Under the Dome by Stephen King


I had this big-as-all-outdoors sitting on my shelf to read for the better part of three years and picked it around mid-August.  I finished it last week and I kept thinking to myself while I was reading it, “Self, why in the hell didn’t you read this book when you bought it, you big munk head!”.  Most of King’s books start out with him describing every little detail of his characters lives down to what toothpaste they use and how much money they owe on their car payment, and these little details help flesh out the characters, and make them relateable, after a certain point it begins to be bit much.  Thankfully, King is like “to hell with that!”, drops a dome down on a small town in the opening page, and let’s us experience the aftermath.

Taking place in a small town in mid-October, Under the Dome, fills up it’s over 1,000 page story with town scandals, and the everyday folk caught up in a bad situation.  Our hero, Dale “Barbie” Barbara is a Iraqi war vet coasting along as a short order cook, is about to leave town right before the dome drops.  He had been in an altercation with town selectman’s son the night before that didn’t go well, and was trying to get the heck out of Dodge to avoid any more trouble.  The town selectman, “Big Jim” Rennie is a power hungry blow-hard who uses the dome to plot his own take over of the town with a Hitler youth like movement where he promotes his son and all his delinquent friends to the position of police officers.  He and his son also murder anyone who gets in their way and pin the killings on Barbie.

This situation puts Dale and his fellow town conspirators in the position of finding a way to discredit Jim Rennie, and also find a way to break out of the dome.  The US Government shoots a nuke at it that only blackens a side for a little bit.  They know Jim Rennie is bad news, but he’s in there, and their out there, and thus Jim considers himself a law unto himself.  This makes life hell for the townfolk with good sense and functional bullshit detectors.  Jim Rennie is one of the best villains King has ever written, and you will love to hate him and see what kind of crap plan he comes up with next.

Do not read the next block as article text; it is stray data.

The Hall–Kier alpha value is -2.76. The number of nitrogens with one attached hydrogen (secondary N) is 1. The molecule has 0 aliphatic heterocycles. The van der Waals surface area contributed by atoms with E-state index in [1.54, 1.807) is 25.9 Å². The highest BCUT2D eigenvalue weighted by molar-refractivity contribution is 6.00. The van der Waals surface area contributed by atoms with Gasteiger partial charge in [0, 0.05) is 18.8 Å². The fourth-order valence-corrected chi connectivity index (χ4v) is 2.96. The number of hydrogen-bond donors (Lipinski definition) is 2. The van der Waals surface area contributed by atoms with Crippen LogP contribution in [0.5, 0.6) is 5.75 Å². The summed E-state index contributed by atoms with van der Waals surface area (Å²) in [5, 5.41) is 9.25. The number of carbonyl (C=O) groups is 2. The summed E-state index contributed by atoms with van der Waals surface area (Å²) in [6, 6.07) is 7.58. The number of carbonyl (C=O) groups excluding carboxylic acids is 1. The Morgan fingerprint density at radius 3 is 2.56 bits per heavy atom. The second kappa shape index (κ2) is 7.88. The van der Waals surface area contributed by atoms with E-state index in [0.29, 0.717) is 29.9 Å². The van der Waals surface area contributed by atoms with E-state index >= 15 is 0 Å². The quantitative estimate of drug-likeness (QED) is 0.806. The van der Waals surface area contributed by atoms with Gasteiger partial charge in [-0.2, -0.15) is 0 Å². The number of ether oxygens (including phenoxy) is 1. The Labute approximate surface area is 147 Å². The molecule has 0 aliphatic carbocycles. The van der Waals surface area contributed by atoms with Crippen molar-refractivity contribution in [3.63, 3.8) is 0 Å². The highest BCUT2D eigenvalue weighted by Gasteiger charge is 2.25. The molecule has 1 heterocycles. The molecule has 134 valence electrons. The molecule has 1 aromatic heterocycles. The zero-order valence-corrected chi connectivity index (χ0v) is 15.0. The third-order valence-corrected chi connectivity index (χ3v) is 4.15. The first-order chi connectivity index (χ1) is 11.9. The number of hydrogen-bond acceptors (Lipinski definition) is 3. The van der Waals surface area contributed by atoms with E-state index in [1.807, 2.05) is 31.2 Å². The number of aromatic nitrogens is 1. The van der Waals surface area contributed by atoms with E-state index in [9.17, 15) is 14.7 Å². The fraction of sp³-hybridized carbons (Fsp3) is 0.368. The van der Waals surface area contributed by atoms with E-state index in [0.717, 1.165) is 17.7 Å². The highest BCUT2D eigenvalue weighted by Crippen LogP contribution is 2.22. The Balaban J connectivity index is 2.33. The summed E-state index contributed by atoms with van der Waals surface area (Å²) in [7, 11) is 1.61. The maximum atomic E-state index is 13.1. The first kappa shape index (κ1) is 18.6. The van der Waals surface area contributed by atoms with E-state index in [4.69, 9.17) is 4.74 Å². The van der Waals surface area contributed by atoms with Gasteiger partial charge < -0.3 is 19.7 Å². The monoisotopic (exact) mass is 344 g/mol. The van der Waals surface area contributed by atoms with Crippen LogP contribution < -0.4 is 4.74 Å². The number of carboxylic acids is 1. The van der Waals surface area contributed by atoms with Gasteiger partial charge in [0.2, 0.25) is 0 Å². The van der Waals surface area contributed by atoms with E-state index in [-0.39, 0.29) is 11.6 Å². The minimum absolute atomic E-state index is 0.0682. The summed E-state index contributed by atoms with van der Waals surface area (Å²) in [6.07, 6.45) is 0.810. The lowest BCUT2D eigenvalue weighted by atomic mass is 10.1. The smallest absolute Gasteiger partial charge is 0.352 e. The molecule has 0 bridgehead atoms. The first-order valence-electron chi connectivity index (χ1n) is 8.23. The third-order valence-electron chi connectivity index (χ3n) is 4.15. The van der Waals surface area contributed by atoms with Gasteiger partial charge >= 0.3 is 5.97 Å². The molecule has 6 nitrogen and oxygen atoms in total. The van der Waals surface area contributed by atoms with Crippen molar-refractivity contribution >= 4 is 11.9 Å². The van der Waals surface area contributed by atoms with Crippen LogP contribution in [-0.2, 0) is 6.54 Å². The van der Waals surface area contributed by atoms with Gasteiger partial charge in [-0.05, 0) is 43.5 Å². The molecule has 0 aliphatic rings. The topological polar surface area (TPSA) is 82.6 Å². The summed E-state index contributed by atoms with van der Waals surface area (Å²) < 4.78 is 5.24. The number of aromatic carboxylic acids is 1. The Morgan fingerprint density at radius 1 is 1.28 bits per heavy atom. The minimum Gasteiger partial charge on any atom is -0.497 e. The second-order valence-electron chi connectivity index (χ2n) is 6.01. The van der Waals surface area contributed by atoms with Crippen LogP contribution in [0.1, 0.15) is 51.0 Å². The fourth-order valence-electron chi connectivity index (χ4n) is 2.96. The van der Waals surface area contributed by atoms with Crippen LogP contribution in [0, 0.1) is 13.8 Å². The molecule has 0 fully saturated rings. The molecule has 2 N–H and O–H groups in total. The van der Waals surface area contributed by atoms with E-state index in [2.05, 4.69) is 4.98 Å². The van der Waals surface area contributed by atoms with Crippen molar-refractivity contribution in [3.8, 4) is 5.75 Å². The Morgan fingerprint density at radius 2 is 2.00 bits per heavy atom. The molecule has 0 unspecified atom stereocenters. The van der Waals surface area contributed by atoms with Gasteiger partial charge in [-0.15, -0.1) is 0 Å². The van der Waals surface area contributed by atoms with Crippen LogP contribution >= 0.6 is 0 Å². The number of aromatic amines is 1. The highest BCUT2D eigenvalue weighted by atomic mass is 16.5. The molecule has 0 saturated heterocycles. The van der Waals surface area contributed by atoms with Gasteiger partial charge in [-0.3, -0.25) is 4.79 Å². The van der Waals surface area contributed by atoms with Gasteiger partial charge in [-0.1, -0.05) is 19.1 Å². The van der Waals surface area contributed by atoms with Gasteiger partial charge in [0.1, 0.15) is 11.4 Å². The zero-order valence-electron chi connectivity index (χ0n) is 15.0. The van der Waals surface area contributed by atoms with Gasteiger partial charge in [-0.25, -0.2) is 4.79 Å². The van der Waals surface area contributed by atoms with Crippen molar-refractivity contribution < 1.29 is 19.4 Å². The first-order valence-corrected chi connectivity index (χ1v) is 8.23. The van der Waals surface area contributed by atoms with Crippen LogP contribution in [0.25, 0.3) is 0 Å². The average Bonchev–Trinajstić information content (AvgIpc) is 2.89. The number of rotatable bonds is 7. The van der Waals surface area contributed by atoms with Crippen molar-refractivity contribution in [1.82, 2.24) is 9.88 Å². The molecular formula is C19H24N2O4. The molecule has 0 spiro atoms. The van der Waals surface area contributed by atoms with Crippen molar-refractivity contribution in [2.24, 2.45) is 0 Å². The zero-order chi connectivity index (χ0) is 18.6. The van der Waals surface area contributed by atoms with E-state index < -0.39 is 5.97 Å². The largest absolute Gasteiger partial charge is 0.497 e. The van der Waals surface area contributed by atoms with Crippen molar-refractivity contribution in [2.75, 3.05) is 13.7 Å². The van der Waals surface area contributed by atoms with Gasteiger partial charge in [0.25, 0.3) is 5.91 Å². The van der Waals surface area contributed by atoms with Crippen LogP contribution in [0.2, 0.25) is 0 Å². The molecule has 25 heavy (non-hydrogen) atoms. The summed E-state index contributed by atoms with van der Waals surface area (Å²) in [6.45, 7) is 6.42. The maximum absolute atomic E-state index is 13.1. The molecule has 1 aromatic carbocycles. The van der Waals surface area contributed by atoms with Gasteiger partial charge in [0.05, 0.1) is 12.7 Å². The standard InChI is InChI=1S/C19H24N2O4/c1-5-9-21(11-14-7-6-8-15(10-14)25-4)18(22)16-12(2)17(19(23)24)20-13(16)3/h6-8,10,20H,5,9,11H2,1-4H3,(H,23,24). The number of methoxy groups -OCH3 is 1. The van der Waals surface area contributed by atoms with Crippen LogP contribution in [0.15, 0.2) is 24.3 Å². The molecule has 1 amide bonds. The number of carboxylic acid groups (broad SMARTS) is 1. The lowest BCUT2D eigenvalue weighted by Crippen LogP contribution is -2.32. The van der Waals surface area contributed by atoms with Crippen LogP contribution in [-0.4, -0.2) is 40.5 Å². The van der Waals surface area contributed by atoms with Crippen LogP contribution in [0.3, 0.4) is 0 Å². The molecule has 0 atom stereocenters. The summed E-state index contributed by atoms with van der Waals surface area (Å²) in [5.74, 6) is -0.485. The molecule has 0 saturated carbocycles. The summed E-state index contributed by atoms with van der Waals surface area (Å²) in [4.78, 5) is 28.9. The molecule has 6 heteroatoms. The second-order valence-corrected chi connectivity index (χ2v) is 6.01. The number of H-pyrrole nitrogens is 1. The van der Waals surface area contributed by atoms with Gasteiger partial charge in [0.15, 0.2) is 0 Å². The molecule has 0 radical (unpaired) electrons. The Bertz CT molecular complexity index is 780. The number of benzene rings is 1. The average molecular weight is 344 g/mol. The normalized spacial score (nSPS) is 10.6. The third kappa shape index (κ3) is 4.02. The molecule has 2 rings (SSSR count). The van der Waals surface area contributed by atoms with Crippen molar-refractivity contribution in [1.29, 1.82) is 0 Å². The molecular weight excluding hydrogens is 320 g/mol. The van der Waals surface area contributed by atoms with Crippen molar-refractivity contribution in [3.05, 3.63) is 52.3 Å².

King’s strong suit is small-town life.  I have a feeling he may secretly hate them because he’s fictionally destroyed so many, but he seems to enjoy writing about them, say ayuh.   Under the Dome is no exception to either of these things.  The diversity of the characters and the arcs they go through is what makes the story work.   Hacktivists, drug addicts, meth-makers, school teachers, hospital orderlies, and a small town newspaper all have big parts to play in the story.  He also has a way of making you feel for the characters, even if some of them are completely terrible people.

The only weak part of the novel to me is that there are quite a few plot threads that are dropped, but it comes as much as a surprise to the reader as it does to the characters themselves.  There are certain foreshadowing moments that lead you to believe the big confrontation is going to go down like in The Stand, but nope.

Of all the books I’ve read by King, I’ve enjoyed this one the most.  I can not recommend it enough.


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